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High School

It Might Be Time to Drop Your High School Friends

Everyone has one person who they’ve been friends with for years despite their toxic behavior. Unhappy friendships often continue merely because they are comfortable. 

After graduating high school, I wanted to stay close with my high school friends. I was hoping to FaceTime at least once a week, text them every day, and visit them at college, but as time progressed, I realized that for some relationships, this would not occur. 

It’s difficult to recognize that people change and drift apart. Sometimes it may not be best to stay friends with your high school friends. There are friends who will last a lifetime, but there are also plenty of people who are only meant to stay in your life for a certain period of time, and that’s completely okay. 

There is no perfect time to distance yourself from your high school friends, but here are some signs that it might be time to stop trying to work things out:

1. Their core values do not align with yours 

While it’s possible to be friends with someone who holds different values as you, it is necessary to make sure they also respect your morals. If they constantly make comments that bother you, continuing the relationship might only make you hesitant to express your feelings. When considering ending a friendship, it is important to ask yourself if your friend respects your values, and if your values are so drastically different that you can’t be happy in a friendship with them. 

2. If you are always the one reaching out

Friendships should be mutual. Although people are often busy in college, everyone should still have the time to send a short text or make a five minute phone call. If your friend is not putting in the effort you deserve, they are not worth your time. You should distance yourself from them and use the extra time to build stronger relationships with your high school friends who show that they care and to make new friends at college. 

3. You feel as if you can’t be yourself

Friends should be people you feel comfortable expressing yourself with. If you have to put on a facade to be acceptable to your friends, then the friendship might be toxic. You shouldn’t feel as if you have to change who you are for your friends to think you are “cool”; you should be able to share those cringey dad jokes and vent about your life’s issues. If you feel hesitant to be yourself when you are with someone, then it might be time to end the friendship before they cause you to question who you are.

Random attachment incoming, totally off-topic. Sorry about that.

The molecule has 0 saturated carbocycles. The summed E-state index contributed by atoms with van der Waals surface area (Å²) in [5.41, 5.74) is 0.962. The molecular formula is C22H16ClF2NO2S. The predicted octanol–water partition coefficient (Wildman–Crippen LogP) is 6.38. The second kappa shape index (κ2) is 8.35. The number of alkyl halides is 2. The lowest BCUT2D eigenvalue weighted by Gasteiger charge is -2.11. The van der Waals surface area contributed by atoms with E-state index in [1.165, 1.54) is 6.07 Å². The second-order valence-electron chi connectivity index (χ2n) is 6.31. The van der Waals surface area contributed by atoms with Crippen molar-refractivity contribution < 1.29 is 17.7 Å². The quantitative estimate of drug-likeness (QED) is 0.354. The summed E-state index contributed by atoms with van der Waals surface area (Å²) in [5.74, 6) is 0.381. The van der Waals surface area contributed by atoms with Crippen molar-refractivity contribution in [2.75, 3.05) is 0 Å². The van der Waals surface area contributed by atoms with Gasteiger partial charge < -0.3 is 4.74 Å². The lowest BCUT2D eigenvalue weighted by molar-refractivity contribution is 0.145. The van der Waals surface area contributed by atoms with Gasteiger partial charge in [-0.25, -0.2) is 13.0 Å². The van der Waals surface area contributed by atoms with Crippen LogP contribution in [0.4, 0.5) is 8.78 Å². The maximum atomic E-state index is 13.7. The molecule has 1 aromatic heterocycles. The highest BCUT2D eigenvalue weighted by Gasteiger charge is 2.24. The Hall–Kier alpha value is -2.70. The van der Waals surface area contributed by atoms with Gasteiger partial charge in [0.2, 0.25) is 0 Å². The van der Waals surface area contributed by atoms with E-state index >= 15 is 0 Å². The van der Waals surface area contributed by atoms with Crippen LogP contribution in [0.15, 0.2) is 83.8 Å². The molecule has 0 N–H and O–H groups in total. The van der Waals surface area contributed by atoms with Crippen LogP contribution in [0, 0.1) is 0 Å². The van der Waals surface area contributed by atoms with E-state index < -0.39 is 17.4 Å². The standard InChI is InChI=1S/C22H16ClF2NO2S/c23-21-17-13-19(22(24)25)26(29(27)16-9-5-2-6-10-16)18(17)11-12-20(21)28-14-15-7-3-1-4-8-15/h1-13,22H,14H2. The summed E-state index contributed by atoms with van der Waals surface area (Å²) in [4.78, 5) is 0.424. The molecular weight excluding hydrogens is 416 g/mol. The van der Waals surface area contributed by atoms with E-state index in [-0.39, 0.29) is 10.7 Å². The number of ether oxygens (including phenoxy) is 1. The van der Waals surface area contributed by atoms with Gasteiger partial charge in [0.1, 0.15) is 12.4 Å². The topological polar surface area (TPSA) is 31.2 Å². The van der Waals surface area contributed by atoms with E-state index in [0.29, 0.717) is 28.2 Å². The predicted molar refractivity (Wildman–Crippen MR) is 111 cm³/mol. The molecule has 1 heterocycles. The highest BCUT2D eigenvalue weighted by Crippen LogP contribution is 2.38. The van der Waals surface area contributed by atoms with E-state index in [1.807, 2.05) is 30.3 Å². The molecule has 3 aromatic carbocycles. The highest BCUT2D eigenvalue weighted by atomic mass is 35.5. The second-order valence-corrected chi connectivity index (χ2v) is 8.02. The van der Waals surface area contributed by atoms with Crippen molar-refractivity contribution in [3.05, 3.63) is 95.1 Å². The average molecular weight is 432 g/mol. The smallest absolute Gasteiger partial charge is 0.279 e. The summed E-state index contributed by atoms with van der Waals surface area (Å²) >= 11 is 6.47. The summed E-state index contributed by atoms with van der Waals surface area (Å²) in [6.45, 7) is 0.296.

4. You can’t trust them 

Every relationship is built on trust — including friendships. You should trust your friends to not talk poorly about you behind your back. If you frequently have the feeling that one of your friends is gossiping about you, it might be time to trust your gut. You should feel confident in your relationship and not have to question whether or not your friends are trustworthy or loyal. It is important to communicate with your friends about your feelings and determine if trust is able to be rebuilt before deciding to end the friendship. 

5. Your friendship is negatively affecting other aspects of your life

If a friendship is harming your relationships with other people, negatively affecting your school work and extracurricular activities, or causing a decline in your mental health, the friendship is not worth having. The entire purpose of a friendship is to strengthen the happiness of two people. There are ups and downs to every friendship, but it should not cause you frequent stress. If you feel as if you aren’t benefiting from the relationship and as if other aspects of your life that you value are being impacted negatively, then consider if the friendship is worth salvaging. 

Although these points are not something to automatically follow, they should cause you to reflect on how healthy your friendship is. Discuss your issues with your friends and if you still feel as if things aren’t getting better, it is likely in your best interest to stop being friends with the person. 

You don’t need to stay friends with someone just because you’ve been friends with them forever. As college students entering adulthood, it is important that we choose to be friends with people who will make us happy and allow us to achieve our goals. We are at the age where the decisions we make will impact our future. 

It’s time to be intentional about who you are spending your time with. 

Bella Travis

American '24

Bella is a sophomore at American University majoring in Justice and Law. She is passionate about sexual assault prevention, juvenile justice reform, and nonprofit management. She is currently a Contributing Writer for Her Campus at AU and is living in Washington, D.C.
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